Service::verifyAccess($app_id,$app_secret) looks up the keys to authenticate the call as shown below:

    class Service extends Model { public static function verifyAccess($app_id,$app_secret) { if ($app_id == Yii::$app->params['app_id'] && $app_secret == Yii::$app->params['app_secret']) { Yii::$app->params['site']['id']=SiteHelper::SITE_SP; return true; } else { return false; } }

    Because the keys and the data were sent via SSL, they're pretty secure but not invincible. Neither is the secret key safe on users' iPhones for certain.

    How can we make this more secure? Here are a few ideas:

    1. Don't ever transmit the secret key over the Internet.
    2. Don't transmit any of the data as URL parameters which might show up in server logs.
    3. Sign all the data to verify its accuracy.

    These are actually standard practices used for securing APIs.

    Note: An example of the risk of transmitting data that could be exposed in server logs would be the email and the Facebook OAuth token. If found in logs, these could be used with the Facebook API to access someone's Facebook account.

    Implementing Better API SecurityUsing Hash Signatures

    First, I'm going to stop transmitting the $app_secret. Instead, we'll sign the outgoing data with it before making an API call. 

    So we'll alphabetize the variables and concatenate them into a string, like this:

    $data = $email.$firstname.$lastname.$oauth_token.$source;

    Resulting in:

    $data = 'tom@macfarlins.comthomasmacfarlinszuckerburgerzuckerburger'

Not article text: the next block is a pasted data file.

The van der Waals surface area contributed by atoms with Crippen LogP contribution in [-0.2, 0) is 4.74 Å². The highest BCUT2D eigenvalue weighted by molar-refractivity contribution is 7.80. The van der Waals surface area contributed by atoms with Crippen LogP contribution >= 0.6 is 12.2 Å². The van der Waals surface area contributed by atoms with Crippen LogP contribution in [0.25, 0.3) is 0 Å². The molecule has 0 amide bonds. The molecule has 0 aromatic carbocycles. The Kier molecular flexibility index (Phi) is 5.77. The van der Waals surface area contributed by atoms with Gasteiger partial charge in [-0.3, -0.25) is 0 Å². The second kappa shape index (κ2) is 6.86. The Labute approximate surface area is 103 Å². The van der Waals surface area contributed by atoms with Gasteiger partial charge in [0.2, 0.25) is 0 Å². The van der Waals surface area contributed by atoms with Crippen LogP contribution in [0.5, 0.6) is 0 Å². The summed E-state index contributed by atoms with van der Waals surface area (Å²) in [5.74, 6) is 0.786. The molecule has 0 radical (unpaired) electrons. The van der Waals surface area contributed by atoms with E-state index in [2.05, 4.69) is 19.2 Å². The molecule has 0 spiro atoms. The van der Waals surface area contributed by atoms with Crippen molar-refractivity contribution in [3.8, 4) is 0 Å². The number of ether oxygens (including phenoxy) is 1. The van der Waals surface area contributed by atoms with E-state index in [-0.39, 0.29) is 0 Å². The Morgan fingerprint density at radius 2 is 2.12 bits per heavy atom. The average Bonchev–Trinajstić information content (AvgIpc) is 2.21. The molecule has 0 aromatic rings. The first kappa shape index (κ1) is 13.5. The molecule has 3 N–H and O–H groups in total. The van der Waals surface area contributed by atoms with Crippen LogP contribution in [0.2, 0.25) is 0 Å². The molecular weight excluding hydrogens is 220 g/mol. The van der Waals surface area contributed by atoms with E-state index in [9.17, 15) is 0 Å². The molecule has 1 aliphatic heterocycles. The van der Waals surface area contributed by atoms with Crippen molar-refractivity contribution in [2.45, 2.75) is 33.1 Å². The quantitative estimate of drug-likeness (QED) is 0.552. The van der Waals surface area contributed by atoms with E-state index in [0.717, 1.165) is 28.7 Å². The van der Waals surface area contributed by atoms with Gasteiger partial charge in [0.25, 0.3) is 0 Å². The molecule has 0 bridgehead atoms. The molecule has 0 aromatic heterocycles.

Then, we'll hash the data with PHP's hash_hmac and the sha256 algorithm using our secret key.

    $signature = hash_hmac('sha256', $data,Yii::$app->params['app_secret']);

    This creates a unique hash code based on the arguments of the API call and our shared secret key:

    $signature => 9f6d2f7dd7d674e85eff51f40f5f830787c37d84d4993ac9ccfea2800285bd02

    Now, we can make a call on the API without transmitting the secret key. Instead, we transmit the signature of the hashed data above.

    I've been using Postman to test the API, but you can also use cURL:

    Here's the receiving API code that responded to the call above:

    public function actionRegister($app_id='', $source='',$firstname ='',$lastname='',$email = '',$oauth_token='',$sig='') { Yii::$app->response->format = Response::FORMAT_JSON; $sig_target = hash_hmac('sha256',$email.$firstname.$lastname.$oauth_token.$source,Yii::$app->params['app_secret']); if ($app_id != Yii::$app->params['app_id'] && $sig==$sig_target) { return 'it worked!'; } else { return 'failed!'; }